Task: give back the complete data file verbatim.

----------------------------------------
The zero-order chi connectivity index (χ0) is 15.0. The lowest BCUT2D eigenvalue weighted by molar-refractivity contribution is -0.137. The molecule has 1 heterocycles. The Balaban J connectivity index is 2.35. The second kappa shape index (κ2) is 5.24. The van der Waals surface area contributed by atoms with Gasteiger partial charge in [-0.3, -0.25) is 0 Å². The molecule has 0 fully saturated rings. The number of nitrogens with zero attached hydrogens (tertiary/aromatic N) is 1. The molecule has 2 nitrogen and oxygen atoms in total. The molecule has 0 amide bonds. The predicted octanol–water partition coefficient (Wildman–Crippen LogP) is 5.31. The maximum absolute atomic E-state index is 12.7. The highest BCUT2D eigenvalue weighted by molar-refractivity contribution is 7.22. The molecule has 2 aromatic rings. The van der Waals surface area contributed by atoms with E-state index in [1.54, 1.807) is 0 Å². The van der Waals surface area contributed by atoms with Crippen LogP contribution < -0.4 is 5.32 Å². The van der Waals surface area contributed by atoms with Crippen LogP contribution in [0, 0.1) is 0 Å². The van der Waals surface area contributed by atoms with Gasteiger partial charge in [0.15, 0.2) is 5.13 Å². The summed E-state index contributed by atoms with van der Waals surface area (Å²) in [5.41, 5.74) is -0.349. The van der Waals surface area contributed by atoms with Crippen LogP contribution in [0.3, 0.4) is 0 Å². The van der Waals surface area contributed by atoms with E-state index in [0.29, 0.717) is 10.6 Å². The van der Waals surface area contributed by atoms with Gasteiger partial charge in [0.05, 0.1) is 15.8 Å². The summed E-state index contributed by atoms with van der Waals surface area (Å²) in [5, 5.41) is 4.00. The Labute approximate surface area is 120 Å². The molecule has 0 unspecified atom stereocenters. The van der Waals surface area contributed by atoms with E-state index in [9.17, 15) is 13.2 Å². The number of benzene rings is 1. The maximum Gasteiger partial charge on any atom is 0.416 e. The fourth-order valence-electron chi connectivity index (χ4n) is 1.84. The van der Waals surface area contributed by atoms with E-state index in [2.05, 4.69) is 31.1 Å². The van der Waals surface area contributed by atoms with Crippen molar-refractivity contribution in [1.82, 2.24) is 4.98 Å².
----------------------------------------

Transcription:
The zero-order chi connectivity index (χ0) is 15.0. The lowest BCUT2D eigenvalue weighted by molar-refractivity contribution is -0.137. The molecule has 1 heterocycles. The Balaban J connectivity index is 2.35. The second kappa shape index (κ2) is 5.24. The van der Waals surface area contributed by atoms with Gasteiger partial charge in [-0.3, -0.25) is 0 Å². The molecule has 0 fully saturated rings. The number of nitrogens with zero attached hydrogens (tertiary/aromatic N) is 1. The molecule has 2 nitrogen and oxygen atoms in total. The molecule has 0 amide bonds. The predicted octanol–water partition coefficient (Wildman–Crippen LogP) is 5.31. The maximum absolute atomic E-state index is 12.7. The highest BCUT2D eigenvalue weighted by molar-refractivity contribution is 7.22. The molecule has 2 aromatic rings. The van der Waals surface area contributed by atoms with E-state index in [1.54, 1.807) is 0 Å². The van der Waals surface area contributed by atoms with Crippen LogP contribution < -0.4 is 5.32 Å². The van der Waals surface area contributed by atoms with Crippen LogP contribution in [0, 0.1) is 0 Å². The van der Waals surface area contributed by atoms with Gasteiger partial charge in [0.15, 0.2) is 5.13 Å². The summed E-state index contributed by atoms with van der Waals surface area (Å²) in [5.41, 5.74) is -0.349. The van der Waals surface area contributed by atoms with Crippen LogP contribution in [0.3, 0.4) is 0 Å². The van der Waals surface area contributed by atoms with E-state index in [0.29, 0.717) is 10.6 Å². The van der Waals surface area contributed by atoms with Gasteiger partial charge in [0.05, 0.1) is 15.8 Å². The summed E-state index contributed by atoms with van der Waals surface area (Å²) in [5, 5.41) is 4.00. The Labute approximate surface area is 120 Å². The molecule has 0 unspecified atom stereocenters. The van der Waals surface area contributed by atoms with E-state index in [9.17, 15) is 13.2 Å². The number of benzene rings is 1. The maximum Gasteiger partial charge on any atom is 0.416 e. The fourth-order valence-electron chi connectivity index (χ4n) is 1.84. The van der Waals surface area contributed by atoms with E-state index in [2.05, 4.69) is 31.1 Å². The van der Waals surface area contributed by atoms with Crippen molar-refractivity contribution in [1.82, 2.24) is 4.98 Å².